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What you need to know about taking a night train from Switzerland

After years of neglect and line closures, night trains are now coming back in fashion as environmental issues take centre stage. Here is what you need to know about night rail services from Switzerland.

What you need to know about taking a night train from Switzerland
A sleeper compartment on an Austrian Nightjet train. Photo: SBB

It has been a sad few years for lovers of the night trains in Switzerland with cherished services to cities including Barcelona, Paris and Amsterdam all falling by the wayside.

But it now looks like fears that night trains might disappear altogether may have been exaggerated.

That’s because an environmental push partly spurred on by Swedish teen activist Greta Thunberg has seen people more and more people turning away from carbon-heavy air travel.

Read also: Readers reveal – how Switzerland could improve its public transport

While exact figures are a few months off, Switzerland’s national rail operator SBB is already saying that international train travel is one the rise.

The SBB also now hopes to open up new night routes by 2022 and while it is keeping tight-lipped about destinations, these could include Brussels, Rome and Nice, according to Swiss daily NZZ.

Meanwhile, Swiss politicians are calling on the government to draw up measures on how future services could be funded.

But you don’t have to wait years to jump on a night train. There are still a number of direct services on offer – all offering an escape from airports and the joy of going to sleep in one place and waking up in another.

Where you can go?

Focusing on direct services only here (changing train at least once leads to a whole new world of possibilities), there are two night-time connections to Germany, both operated by Austrian rail firm ÖBB.

Firstly, from Zurich and Basel, you can travel direct to Berlin. The train leaves Zurich main station at 8pm (Basel at 9.13pm) and arrives at Berlin Ostbahnhof at 7.54am the next day.

From Zurich and Basel, you can also travel direct to Hamburg. This service departs Zurich main station at 8pm and Basel at 9.13pm before arriving in Hamburg at 7.51pm the following morning.

For Austria, also using services operated by the ÖBB, you can travel to either Vienna or Graz from Zurich without changing. The direct service from Zurich to Vienna leaves at 9.40pm and arrives at 7.55am the next day. For Graz, you leave Zurich at 8.40pm and arrive at 7am the following morning.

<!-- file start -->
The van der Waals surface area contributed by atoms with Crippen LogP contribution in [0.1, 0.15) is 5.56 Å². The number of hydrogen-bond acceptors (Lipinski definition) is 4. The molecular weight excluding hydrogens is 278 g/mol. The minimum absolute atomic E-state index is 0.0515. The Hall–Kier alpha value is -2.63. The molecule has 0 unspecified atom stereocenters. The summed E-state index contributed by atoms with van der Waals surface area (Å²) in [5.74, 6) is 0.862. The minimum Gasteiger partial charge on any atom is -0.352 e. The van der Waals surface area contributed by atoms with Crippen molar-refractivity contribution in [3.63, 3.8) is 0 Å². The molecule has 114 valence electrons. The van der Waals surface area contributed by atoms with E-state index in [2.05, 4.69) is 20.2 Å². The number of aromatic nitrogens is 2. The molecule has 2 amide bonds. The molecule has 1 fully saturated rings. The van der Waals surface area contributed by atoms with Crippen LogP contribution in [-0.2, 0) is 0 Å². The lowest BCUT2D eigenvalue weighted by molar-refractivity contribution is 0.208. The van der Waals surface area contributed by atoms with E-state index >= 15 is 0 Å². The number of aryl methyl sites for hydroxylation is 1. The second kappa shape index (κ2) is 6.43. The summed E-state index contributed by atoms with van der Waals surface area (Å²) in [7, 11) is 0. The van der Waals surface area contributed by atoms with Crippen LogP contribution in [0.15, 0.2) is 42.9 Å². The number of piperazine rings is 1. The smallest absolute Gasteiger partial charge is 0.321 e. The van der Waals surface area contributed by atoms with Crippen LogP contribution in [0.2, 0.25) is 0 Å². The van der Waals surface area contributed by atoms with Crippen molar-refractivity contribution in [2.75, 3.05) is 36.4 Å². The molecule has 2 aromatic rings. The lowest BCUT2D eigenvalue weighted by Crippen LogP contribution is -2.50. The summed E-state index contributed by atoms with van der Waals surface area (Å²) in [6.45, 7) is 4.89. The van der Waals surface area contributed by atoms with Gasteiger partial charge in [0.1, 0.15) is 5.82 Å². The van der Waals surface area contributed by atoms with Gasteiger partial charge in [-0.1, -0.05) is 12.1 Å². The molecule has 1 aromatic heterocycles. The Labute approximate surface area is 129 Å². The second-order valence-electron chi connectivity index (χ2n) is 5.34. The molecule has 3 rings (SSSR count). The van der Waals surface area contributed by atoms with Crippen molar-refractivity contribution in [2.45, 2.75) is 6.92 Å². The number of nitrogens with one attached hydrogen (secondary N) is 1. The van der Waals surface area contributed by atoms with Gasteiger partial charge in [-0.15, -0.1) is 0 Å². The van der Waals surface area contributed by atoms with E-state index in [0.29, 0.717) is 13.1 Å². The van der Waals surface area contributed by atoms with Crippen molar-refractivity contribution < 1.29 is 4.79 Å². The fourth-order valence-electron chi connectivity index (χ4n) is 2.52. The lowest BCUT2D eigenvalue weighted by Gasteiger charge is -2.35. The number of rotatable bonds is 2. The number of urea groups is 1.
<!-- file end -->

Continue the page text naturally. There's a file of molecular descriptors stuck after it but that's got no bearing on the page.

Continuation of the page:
Read also: How to get your hands on a real Swiss train

Several major cities in eastern Europe can also be reached from Zurich by night train without the need to change anywhere. These are operated by ÖBB partners and the quality of the rolling stock and sleeping compartments vary.

These destinations include Prague (leaves Zurich at 9.40pm and arrives 10.57am), Budapest (leaves Zurich at 9.40pm and arrives 9.24am) and Zagreb (leaves Zurich at 8.40pm and arrives 10.43am).

The 8.40pm train to Zagreb also stops in the Slovenian capital of Ljubljana at 8.13am the next morning.

How can I get more information on connections?

The new portal run jointly by Switzerland’s SBB, Austria’s ÖBB and Germany’s DB provides information on night trains from these countries. The site is not perfect – you have to type in Zürich with an umlaut to get relevant results for the city – but it is a good starting point.

With the site you can search for services – for example from Zurich to Ljubljana – and find all night connections. You can then click on a blue arrow which will take you directly to the German-language version of the booking page of the ÖBB.

If you want to find out more about connections Europe-wide and see how Swiss services link up to the rest of the continent, the best site by far is The Man in Seat 61 run by Mark Smith.

Where can I buy tickets?

You can buy tickets on the SBB website, but your best bet is to go directly to the website of Austrian rail firm ÖBB (all in English here). You then go to ‘book ticket’ in the top-right hand corner of the home page.

The ÖBB website is pretty easy to navigate, but you do have to remember to click ‘OK’ after each option you choose, such as date and time of travel.

What are the prices like?

As you can imagine, night train prices vary considerably depending on factors including when you go, what national railcard you have, and how you much comfort you choose to travel in.

The cheapest option is to book a seat. The more expensive options include couchettes (generally for four to six people) and sleepers (one to three people).

To give you an example of prices in the near future, a discount seat from Zurich to Budapest on Sunday August 4th would cost €69  (date and time fixed and no cancellation possible), a couchette would cost €89 per person and a sleeper would cost €109 per person.

For Zurich–Zagreb on Sunday August 4th, a discount seat costs €59.90, a couchette spot is €79.90 and a spot in a sleeper compartment would cost €109.

Most sleeper compartments on night trains to Germany are booked up well in advance at present but you can buy a seat ticket for Hamburg for €69 on Sunday August 4th. However, this ticket does not allow for changes or refunds.

If you are looking at doing a lot of travelling, another option would be to look at Interrail passes which offer plenty of flexibility.

Read also: Summer travel – 26 things to do in Switzerland's 26 cantons

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